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Firearms and US Customs

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  • Zorniak
    I did some homework today, as I am leaving for another living history event in Indiana in less than 2 weeks, and one in Wisconsin the week after and needed to
    Message 1 of 2 , Sep 14, 2001
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      I did some homework today, as I am leaving for another living history
      event in Indiana in less than 2 weeks, and one in Wisconsin the
      week after and needed to know where I stood regarding my firearm. I
      personally will not be at Mississinewa this year. These are the

      I contacted US Customs at the Winnipeg International Airport and spoke
      to a supervisor, the officer indicated to me:

      In order for Canadians to bring a firearm of any sort they must be in
      possession of a permit, namely "Permit for Importation of
      Firearms, Ammunition and Implements of War".

      Application forms are available at US Customs. We must fill in a form
      ATF Form 6-Part I (5330.3A) (8-92), and return it to the ATF
      in Washington. The application for a permit takes 4-6 weeks to
      process. There is no charge for the permit and it is valid for 12
      months from the date of issue. By the looks of the permit application
      more than one firearm can be listed on the permit.

      In the words of the officer "Up to September 11 US Customs officers
      generally ignored the need for "foreign nationals" to be in
      possession of the (above) permit". She indicated to me that there will
      be zero tolerance regarding crossing the border by land or on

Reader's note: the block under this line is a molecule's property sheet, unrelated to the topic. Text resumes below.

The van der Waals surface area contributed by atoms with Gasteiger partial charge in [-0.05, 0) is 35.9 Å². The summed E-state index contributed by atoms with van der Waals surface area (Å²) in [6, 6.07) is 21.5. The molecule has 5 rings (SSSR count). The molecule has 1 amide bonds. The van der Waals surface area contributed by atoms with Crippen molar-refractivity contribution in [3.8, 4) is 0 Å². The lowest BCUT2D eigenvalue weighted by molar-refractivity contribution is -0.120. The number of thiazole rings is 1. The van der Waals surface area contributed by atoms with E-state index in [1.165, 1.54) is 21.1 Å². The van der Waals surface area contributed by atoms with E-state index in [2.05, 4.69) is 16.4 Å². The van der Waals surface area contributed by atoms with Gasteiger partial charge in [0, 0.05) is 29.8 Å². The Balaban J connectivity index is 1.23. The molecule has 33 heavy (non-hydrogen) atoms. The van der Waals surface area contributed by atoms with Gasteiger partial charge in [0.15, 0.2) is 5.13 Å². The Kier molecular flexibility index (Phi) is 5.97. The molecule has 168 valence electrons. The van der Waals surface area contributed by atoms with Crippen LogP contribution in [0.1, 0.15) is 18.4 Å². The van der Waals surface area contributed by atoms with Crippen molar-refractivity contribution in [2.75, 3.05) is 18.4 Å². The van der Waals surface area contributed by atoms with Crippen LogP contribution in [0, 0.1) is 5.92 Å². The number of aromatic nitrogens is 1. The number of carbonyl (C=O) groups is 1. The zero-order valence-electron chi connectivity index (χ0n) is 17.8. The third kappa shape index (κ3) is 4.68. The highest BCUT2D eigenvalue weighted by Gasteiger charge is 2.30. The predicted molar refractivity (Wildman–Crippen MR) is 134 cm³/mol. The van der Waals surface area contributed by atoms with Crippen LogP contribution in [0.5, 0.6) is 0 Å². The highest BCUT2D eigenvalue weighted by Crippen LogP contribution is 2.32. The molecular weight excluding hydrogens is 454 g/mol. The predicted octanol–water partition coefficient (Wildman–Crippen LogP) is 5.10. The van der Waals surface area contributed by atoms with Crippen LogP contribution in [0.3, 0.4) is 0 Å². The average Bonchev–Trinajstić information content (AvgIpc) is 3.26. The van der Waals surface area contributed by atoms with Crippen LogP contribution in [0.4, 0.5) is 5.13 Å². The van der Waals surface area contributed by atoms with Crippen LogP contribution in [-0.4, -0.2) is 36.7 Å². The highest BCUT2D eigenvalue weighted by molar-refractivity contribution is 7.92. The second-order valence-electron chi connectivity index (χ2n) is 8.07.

boarding international flights without this permit and having a weapon
      of any sort. Flintlock muskets are included in their definition of a

      She indicated that this was the policy, in the past and will now be one
      that is adhered to. I indicated that in the past we never had any
      problems. She was blunt and said those days are over. She said we have
      been just plain lucky no one ever pressed the issue with us.

      The officer gave me the number for the ATF in Washington which I duly

      I spoke with an inspector in the Firearms and Explosives Imports Branch
      at length about the situation and why we bring firearms into
      the US. She was very knowledgeable about re-enacting and empathized
      with our plight. She also reiterated the words of the Customs
      officer and said we have been lucky for may years. She also said she is
      a former Northern Minnesotan, and said the days of Canadian
      hunters and sportsmen etc taking weapons of any sort into the US without
      the permit are now history. She fully understood that we
      are not hunters and that these are not modern weapons, but the
      regulations will be enforced with due diligence.

      Let me editorialize:

      The events of September 11 will now forever change how we freely crossed
      the border to enjoy our hobby. It is now a fact of life that
      the largest undefended border in the world is also become part of
      history. The freedoms we once enjoyed have now been taken from
      us. This applies to American and Canadians alike. We have lost a big
      part of our innocence.

      To my American friends. I feel deeply for you. We as Canadians have
      lost only a small part of our freedom. What you have lost is
      much greater and we must view our loss as a minor inconvenience.

      To our noble foe on the 1812 battlefield. Your offerings of muskets to
      any Canadian who is without only is a gesture that will never be
      overlooked or forgotten. I thank you on behalf of those who be at
      Mississinewa and I thank you for your generosity.

      Don Zorniak
      The Forces of Lord Selkirk
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